Calories – let’s break it down
A calorie is a unit of heat used to indicate the amount of energy that food will produce in the human body. Say what? A simpler definition for a calorie is the amount of energy required to warm one gram of water one degree Celsius. Didn’t really help much?
Calories are units of energy, plain and simple. All foods have units of energy – a caloric value. Our bodies burn calories to create energy for thinking, moving, organ function, body repair. Let’s put it into perspective. When we are gaining weight we are consuming more units of energy (calories) than we are burning. We have a surplus of energy. Since our bodies are miraculous and brilliant, the body stores it as fat for later use so that if we should ever be in a ‘fast/starvation’ situation or at a deficit, we could survive.
If we are maintaining your weight, you have created a balance of energy units (calories) being consumed and calories you are ‘burning.’ If our goal is to lose weight, we must create a deficit – we must burn more than we are consuming. Here’s the tricky part. Our bodies are built to withstand a deficit which the body sees as a starvation period even though you are clearly not starving it.
To trick the body into allowing us to burn some ‘emergency’ fat storage, you need to gradually decrease the number of calories (or units of energy) being consumed. If you go from eating 2500 calories to 1200 calories, your body will see this as an emergency situation, freak out and store more ‘emergency’ energy units. The body doesn’t realize we are in the 21st Century and not in the Middle Ages.
How do you know how many calories you need each day?
This number is not an exact science and everyone is different. Don’t assume you need the same amount as your spouse, your sister/brother, cousin, uncle or best friend. This magical number is a product of a large variety of what makes us unique: genetics, muscular build, age, gender, physical efficiency, job, medical history, activity level now and in the past; the list goes on and on.
You can reach out to a health professional, who will ask you a bunch of questions and provide you with a caloric range designed for you, but you can do this at home as well. Start by asking yourself a few questions.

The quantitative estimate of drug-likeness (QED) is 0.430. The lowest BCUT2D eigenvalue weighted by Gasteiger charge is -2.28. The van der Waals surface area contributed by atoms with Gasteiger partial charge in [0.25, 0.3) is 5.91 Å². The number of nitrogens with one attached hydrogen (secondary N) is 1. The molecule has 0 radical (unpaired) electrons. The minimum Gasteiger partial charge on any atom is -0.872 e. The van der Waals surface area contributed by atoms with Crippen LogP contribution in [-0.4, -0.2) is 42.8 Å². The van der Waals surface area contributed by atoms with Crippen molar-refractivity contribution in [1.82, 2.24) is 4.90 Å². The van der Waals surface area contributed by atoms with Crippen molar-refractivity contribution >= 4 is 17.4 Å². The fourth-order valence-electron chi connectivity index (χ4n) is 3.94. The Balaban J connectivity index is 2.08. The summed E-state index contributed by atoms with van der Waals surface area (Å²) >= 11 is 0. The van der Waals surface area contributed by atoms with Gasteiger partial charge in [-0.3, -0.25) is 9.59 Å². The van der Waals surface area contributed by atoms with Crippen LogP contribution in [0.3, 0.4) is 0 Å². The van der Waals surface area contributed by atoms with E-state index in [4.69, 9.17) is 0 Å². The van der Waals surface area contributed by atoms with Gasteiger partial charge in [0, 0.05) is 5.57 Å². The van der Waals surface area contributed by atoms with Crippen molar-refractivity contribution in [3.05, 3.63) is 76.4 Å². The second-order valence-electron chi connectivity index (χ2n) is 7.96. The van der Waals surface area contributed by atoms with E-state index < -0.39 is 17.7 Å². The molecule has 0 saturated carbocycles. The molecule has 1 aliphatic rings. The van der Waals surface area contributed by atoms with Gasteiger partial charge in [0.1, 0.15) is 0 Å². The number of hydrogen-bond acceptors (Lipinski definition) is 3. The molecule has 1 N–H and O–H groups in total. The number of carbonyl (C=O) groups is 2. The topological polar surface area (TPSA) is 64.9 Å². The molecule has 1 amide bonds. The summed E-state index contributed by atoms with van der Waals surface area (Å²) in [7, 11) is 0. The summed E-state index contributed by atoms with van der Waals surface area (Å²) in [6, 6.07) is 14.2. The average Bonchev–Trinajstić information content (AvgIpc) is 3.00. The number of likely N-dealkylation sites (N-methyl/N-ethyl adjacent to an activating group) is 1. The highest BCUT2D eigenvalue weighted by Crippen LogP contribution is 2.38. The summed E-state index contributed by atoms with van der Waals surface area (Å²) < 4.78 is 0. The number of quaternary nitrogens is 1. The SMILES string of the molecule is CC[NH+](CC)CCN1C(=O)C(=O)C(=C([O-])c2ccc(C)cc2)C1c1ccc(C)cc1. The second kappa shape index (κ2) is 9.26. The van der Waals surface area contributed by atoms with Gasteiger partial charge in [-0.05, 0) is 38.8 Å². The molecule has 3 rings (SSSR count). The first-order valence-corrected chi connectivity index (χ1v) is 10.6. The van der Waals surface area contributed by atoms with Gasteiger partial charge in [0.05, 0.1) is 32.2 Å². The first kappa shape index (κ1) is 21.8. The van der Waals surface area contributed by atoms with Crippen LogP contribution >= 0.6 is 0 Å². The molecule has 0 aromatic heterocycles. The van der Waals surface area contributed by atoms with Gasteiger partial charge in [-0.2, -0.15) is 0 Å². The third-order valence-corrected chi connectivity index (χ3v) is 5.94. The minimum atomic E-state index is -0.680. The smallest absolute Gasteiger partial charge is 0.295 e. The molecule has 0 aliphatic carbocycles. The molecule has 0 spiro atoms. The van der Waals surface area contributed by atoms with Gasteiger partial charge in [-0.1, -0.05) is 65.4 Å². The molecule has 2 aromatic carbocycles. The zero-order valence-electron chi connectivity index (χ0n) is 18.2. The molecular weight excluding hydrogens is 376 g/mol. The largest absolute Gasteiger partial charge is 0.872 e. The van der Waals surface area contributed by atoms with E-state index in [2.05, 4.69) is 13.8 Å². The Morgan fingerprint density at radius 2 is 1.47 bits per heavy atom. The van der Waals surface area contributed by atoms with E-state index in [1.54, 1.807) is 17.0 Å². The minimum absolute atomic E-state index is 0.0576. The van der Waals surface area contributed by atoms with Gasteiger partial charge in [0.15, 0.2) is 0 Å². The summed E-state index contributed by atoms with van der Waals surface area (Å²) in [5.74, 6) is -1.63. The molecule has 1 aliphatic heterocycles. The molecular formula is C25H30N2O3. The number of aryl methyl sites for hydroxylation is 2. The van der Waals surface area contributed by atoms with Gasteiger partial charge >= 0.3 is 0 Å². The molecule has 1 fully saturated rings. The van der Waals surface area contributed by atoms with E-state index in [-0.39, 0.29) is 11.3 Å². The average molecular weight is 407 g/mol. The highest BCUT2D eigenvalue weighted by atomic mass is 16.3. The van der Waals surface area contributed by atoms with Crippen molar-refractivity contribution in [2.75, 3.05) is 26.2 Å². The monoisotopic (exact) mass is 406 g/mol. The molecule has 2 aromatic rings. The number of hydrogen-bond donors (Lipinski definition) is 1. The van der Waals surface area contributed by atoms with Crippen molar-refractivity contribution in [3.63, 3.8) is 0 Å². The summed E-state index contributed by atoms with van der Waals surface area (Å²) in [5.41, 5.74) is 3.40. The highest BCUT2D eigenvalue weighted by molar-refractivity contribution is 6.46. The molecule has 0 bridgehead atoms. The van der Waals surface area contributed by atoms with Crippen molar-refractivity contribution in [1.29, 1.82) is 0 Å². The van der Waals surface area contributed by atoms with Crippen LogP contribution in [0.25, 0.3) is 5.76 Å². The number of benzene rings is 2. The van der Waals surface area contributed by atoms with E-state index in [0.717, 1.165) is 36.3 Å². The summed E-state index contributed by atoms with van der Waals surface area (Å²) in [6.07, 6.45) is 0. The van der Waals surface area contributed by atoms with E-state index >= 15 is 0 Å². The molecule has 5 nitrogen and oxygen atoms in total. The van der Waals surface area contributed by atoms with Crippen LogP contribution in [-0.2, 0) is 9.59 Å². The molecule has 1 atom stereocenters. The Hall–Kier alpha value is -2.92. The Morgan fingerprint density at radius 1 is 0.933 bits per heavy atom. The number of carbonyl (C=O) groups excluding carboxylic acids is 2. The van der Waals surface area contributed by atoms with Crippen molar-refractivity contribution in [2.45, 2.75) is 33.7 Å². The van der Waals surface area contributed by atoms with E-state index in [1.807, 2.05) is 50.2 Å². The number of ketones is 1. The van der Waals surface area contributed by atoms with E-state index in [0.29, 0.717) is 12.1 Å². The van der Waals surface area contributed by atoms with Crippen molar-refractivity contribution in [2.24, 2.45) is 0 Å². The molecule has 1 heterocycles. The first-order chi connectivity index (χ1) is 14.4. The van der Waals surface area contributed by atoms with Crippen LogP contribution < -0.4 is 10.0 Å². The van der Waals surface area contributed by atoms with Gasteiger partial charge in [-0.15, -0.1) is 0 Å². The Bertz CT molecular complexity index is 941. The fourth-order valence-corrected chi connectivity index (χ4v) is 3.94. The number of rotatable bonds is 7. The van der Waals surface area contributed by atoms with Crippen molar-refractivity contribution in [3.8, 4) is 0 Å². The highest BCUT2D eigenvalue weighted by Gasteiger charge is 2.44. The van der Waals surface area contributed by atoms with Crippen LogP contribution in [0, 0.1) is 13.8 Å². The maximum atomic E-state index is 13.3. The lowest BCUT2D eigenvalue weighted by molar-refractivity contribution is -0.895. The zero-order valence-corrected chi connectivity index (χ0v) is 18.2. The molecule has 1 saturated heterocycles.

Are you losing, maintaining or gaining weight?
- If you are losing and want to lose – continue doing exactly what you are doing (unless you are losing more than 5 lbs per week – that’s not good and you need to increase calorie intake by a little bit).
- You are maintaining, but want to lose or gain – increase or decrease calorie intake (eat more or less).
- If you are gaining and don’t want to be gaining, cut back on a few meals per day.
- If you begin to gain and don’t want to, try not to have a knee jerk reaction and cut out too much food, it will send your body into that “emergency situation” where the body will burn organs and muscle but store more fat! You have other options. I love the options.
Let’s just say you like your food and prefer not to mess with it – you eat how you eat and that’s that. Fine. Option 2: You can create a surplus or deficit of calories (energy units) by adding exercise into your day. Then there is Option 3 which I believe is the most balanced option for achieving long-term weight loss & healthy lifestyles. Create a deficit of energy units by a combination of increased activity and decreased calorie (energy unit) intake.
Why do I think this is the best?
To lose 1 pound of fat you need a deficit of 3500 calories per week. That is a 500 calorie deficit per day. If I cut out 500 calories just using the calorie intake, I would have to cut out a whole meal or two, depending on the size of my meals – that’s a lot. With option 2 I would have to walk/jog over 5 miles or 2-2.5 hours of group exercise classes. That is a huge time commitment on top of kids, work, chores, etc. Option 3 is to split the 500 – eat 250 calories less and burn 250 calories more. This is equal to about out one snack or eating smaller portions at one meal and adding in a 2.5 mile walk/jog or 10-15 minutes of body-weighted squats.
Wow, that’s a lot of info. So where do you begin? Let’s break it down.
1. Keep a food journal. Journal-ing is one of the best ways to observe your habits so you know where to make changes. Write down everything that you eat and drink for 4-7 days; it is also good to include any exercise you do too. There are calorie counters apps on our smartphones too.
2. Are you losing, maintaining or gaining weight? Make the necessary adjustments based on your goals.
3. Tune out all outside advice, criticism and negative chatter.
4. When in doubt – seek advice from a professional.